Don’t say we didn’t warn you. Although this merger includes a pretty broad portfolio, our story last month predicted lots of M&A activity in the LTE market. Bill Rubino, principal analyst at ACG Research, expects most of the action will be core infrastructure incumbents acquiring radio vendors.
We’ve been keeping an eye on the market’s response to the HTC EVO 4G ever since hearing that the dual-mode smartphone would be a key element in Sprint’s push to improve wireless customer satisfaction and stem subscriber base decline. So we weren’t too blown away when Sprint CEO Dan Hesse told attendees at a conference in New York on Tuesday that high demand was causing spot shortages of the new phone. (Exhale, eager consumers who’ve been shut out during the roughly one-week drought: Our buddies at Brighthand.com tell us that EVOs are once again in stock.)
The impressive early sales of the unit did have us wondering, though: What exactly sparked the demand? The crisp 4.3-inch display? The unique WiMAX capability? The fact that it runs on an Android OS 2.1? Or was it the catchy pro-EVO/anti-iPhone 4 hip-hop track? (Video after the jump.)
Is anyone old enough to remember the slogan, “When E. F. Hutton talks, people listen”? In the ads, when someone mentioned the broker’s name, the room would go silent and everyone strained to hear the advice. Let’s vary that a bit for our own selfish purposes. When telecom service providers speak about their network needs, everyone should listen, especially when it’s about service layer architecture requirements and differentiating themselves from over-the-top (OTT) players.
Network operators talked to trusted telecom consultant Tom Nolle, president of CIMI Corp. who sums up what he learned about carriers’ four main service layer architecture needs .
Here are the main things he discovered in his conversations:
- Operators want their service layer architectures to be able to handle partnerships, an ecosystem, if you will;
- They need modular components that can be put together in various ways – kind of like Legos — to accommodate different experiences;
- While tradition dictates that standards are the way to go, operators aren’t so sure standards-setting will work quickly enough for them;
- And finally, there’s vendor commitment – and that’s a whole issue to itself.
As you plan out your network architecture, make sure you read up on the details from the survey here.
Verizon Wireless pumped out a press release today promoting a sort of ho-hum video about emergency preparedness. Yawn.
Digging through its YouTube channel, I spotted this much more interesting video the telco made in late March to show off its new Mobile Telephone Switching Office (MTSO) in South Florida (dubbed its “Super Switch”) that’s able to withstand hurricane winds, torrential downpours and all the debris violent Gulf storms hurl at buildings.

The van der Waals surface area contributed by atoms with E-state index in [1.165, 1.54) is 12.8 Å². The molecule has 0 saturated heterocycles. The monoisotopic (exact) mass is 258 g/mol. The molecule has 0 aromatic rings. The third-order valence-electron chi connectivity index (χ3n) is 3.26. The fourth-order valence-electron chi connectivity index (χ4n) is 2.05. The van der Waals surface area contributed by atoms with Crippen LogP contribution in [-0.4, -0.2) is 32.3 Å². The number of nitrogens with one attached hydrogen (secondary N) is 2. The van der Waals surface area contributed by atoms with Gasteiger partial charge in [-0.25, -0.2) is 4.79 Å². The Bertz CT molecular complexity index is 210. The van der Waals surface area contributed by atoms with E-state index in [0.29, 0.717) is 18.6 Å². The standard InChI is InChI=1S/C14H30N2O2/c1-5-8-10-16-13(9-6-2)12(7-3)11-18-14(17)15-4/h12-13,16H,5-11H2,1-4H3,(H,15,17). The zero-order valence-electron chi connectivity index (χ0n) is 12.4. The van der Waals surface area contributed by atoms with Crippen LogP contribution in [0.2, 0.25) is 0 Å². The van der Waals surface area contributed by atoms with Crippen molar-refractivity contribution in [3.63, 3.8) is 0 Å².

I think it’s pretty safe to assume Floridians will also find it to be an awesome fortress during a zombie apocalypse. That’s the kind of emergency preparedness I’m talking about.
[kml_flashembed movie="http://www.youtube.com/v/dZ3A2OXHZxg" width="425" height="350" wmode="transparent" /]
As noted in last week’s news story on SearchTelecom.com, operators need to be mindful of the mergers and acquisitions likely to come in this very young LTE equipment market. That’s because when we say young, we don’t mean a cute and gurgly baby opening its eyes to a new world young. We mean an immature, volatile, unpredictable, door-slamming young teenager — full of indie microwave vendors that are driving down prices and becoming attractive M&A targets for bigtime packet core (rather, evolved packet core in LTE) players.
And it just got more grouchy: Despite an uptick in shipments, revenues in the point-to-point microwave equipment market declined 3% year-over-year in the first quarter of 2010 partly due to falling prices, according to a report by Dell’Oro Group released today.
It was an especially gloomy year for microwave in Europe, the Middle East and Africa (EMEA), where revenues sunk 13% year-over-year, according to Jimmy Yu, senior director of microwave transmission research at Dell’Oro Group.
“Microwave market revenues declined in the first quarter partly due to heightened competition among vendors that resulted in steep price declines, [which] overrode the 14% growth in radio unit shipments,” Yu said. “In addition, demand in EMEA, especially Europe, was low as a result of the persistent economic distress affecting certain European countries.”
North America was “a bright spot for the market,” growing 50% year-over-year as a result of the large WiMAX deployment by Clearwire in the U.S., Yu said. The other good news came from the newest market segment, packet microwave (for which Huawei has a neat little primer), which grew 15% from the fourth quarter of 2009 to the first quarter of 2010.
Ericsson ranked No. 1 with 22% of the microwave market revenue share for 1Q10, followed by NEC at 15%, Huawei at 12% and Alcatel-Lucent picking up the rear at 10%.
Image courtesy of CNBC.